Storm-Finn-map

Important Takeaways:

  • Storm Finn set to sweep across the US bringing blizzards, flooding, tornadoes and freezing temperatures reaching -50 as 70million Americans brace for the worst
  • Around 70 million Americans are in the eye of Storm Finn, a massive weather system that will bring blizzards, tornadoes and frigid temperatures.
  • This new system comes with many still recovering from the effects of Storm Ember, which dumped over a foot of snow in parts of the north east.
  • The National Weather Service has warned that Finn could bring record-breaking Arctic conditions across the Plains and throughout the western part of the country with blizzards expected in Chicago and St. Louis.
  • Tornadoes are expected through the central Gulf, close to New Orleans and into the Florida Panhandle on Monday night, with warnings lasting until Tuesday morning. Heavy winds and hail are also expected in that region.

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Storm hits Florida with torrential downpour and 74mph winds knocking out power for 120,000

Palm-Beach-flooding

Important Takeaways:

  • ‘Hurricane equivalent’ winds and torrential rains leave more than 120,000 without power in Florida as more than 7million are under flood watch
  • Nearly 120,000 homes in Florida are without power after ‘hurricane’ level winds and torrential rain hit the state overnight.
  • Thousands of people have woken up in the dark across Miami-Dade, Broward and Palm Beach amid hurricane-force winds, with over 7 million people under flood watch.
  • The National Weather Service has called the wind speeds recorded in some of these areas ‘hurricane equivalent’, as they topped 74mph.
  • In an advisory, they said: ‘Damaging winds will blow down trees and power lines. Widespread power outages are expected.’
  • Forecasters have said that rainfall today will likely reach five to eight inches across Miami and the Fort Lauderdale areas of South Florida, with some areas being hit with 12 inches, according to Fox Weather.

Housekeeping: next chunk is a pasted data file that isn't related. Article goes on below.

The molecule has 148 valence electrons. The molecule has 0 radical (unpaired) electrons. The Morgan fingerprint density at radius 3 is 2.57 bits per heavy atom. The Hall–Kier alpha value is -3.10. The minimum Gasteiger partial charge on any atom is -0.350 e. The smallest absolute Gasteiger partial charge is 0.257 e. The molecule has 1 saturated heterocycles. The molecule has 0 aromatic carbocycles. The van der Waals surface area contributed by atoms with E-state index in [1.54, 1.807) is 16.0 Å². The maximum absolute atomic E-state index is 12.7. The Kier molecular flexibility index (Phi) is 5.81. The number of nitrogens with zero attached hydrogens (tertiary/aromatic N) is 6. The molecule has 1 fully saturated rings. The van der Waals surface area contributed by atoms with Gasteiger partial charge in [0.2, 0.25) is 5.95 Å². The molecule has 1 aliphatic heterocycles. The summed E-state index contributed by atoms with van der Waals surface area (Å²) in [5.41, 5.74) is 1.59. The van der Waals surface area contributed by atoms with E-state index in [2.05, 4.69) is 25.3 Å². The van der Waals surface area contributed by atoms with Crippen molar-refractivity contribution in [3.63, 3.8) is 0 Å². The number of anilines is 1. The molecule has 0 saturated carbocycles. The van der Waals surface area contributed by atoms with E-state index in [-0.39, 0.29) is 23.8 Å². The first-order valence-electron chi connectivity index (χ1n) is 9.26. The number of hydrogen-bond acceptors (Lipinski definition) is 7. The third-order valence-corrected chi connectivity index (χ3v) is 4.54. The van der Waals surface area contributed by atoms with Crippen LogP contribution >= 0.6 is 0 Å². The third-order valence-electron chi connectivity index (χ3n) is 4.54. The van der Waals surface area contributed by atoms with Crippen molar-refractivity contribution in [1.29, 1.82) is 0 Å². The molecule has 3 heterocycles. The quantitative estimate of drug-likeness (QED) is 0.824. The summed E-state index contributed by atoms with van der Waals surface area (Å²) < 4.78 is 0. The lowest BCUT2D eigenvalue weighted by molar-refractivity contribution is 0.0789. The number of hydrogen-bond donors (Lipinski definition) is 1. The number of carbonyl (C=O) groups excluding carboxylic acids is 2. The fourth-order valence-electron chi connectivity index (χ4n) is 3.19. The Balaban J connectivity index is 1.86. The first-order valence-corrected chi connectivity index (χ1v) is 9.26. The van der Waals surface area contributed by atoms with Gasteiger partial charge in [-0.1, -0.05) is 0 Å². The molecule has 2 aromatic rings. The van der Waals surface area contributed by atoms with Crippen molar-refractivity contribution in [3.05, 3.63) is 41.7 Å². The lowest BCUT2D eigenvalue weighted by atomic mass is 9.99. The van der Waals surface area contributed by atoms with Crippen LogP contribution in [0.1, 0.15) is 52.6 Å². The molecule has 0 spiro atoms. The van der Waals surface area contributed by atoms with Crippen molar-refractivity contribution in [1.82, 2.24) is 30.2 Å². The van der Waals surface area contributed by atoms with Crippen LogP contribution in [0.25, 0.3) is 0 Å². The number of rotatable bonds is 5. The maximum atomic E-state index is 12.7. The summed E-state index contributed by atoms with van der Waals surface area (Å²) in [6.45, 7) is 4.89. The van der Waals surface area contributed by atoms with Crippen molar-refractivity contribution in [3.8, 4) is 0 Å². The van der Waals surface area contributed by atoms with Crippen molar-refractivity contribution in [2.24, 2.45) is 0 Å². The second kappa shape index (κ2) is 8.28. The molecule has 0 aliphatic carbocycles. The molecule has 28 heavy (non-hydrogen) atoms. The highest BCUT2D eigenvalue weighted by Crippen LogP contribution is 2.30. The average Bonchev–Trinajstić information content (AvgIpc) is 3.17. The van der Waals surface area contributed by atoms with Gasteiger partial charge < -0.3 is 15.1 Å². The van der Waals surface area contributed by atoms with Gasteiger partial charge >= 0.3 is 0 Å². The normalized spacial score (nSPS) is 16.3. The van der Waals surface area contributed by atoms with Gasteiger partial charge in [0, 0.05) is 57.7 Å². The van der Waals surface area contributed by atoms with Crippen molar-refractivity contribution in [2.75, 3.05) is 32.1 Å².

• Florida Governor Ron DeSantis had to declare a state of emergency as storms caused mass flooding, after they dumped two feet of rain in a matter of hours.

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Recovery teams assess losses after Libya’s catastrophic floods

Derna-Libya-Flooding

Important Takeaways:

  • As Storm Daniel pounded the area with torrential rains, dams above the Wadi Derna river valley collapsed, sweeping away entire neighborhoods and the families who lived in them.
  • The floods have left thousands dead, missing and displaced.
  • 16,000 children are among the displaced and warned that many more lack access to basic services such as health and schooling.
  • International and local search and rescue teams and survivors continued the work of recovery

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State of Emergency issued for NYC from heavy rain, flooding

NYC-flooding

Important Takeaways:

  • Heavy rain and flooding on Friday making for an extremely challenging and dangerous Friday morning commute and led to subway and rail service suspensions and the closure of a terminal at LaGuardia Airport.
  • Parts of New York City have already seen five inches of rain as of 11 a.m.
  • Flash flood warnings were issued for much of NYC and surrounding counties in New Jersey, the Hudson Valley and into Connecticut into the early afternoon, and were likely to be extended further.
  • Flooding is possible for much of the tri-state area as a result of the heavy rain, which comes as the ground is already water-logged due to the remnants of Ophelia that drenched the region last weekend.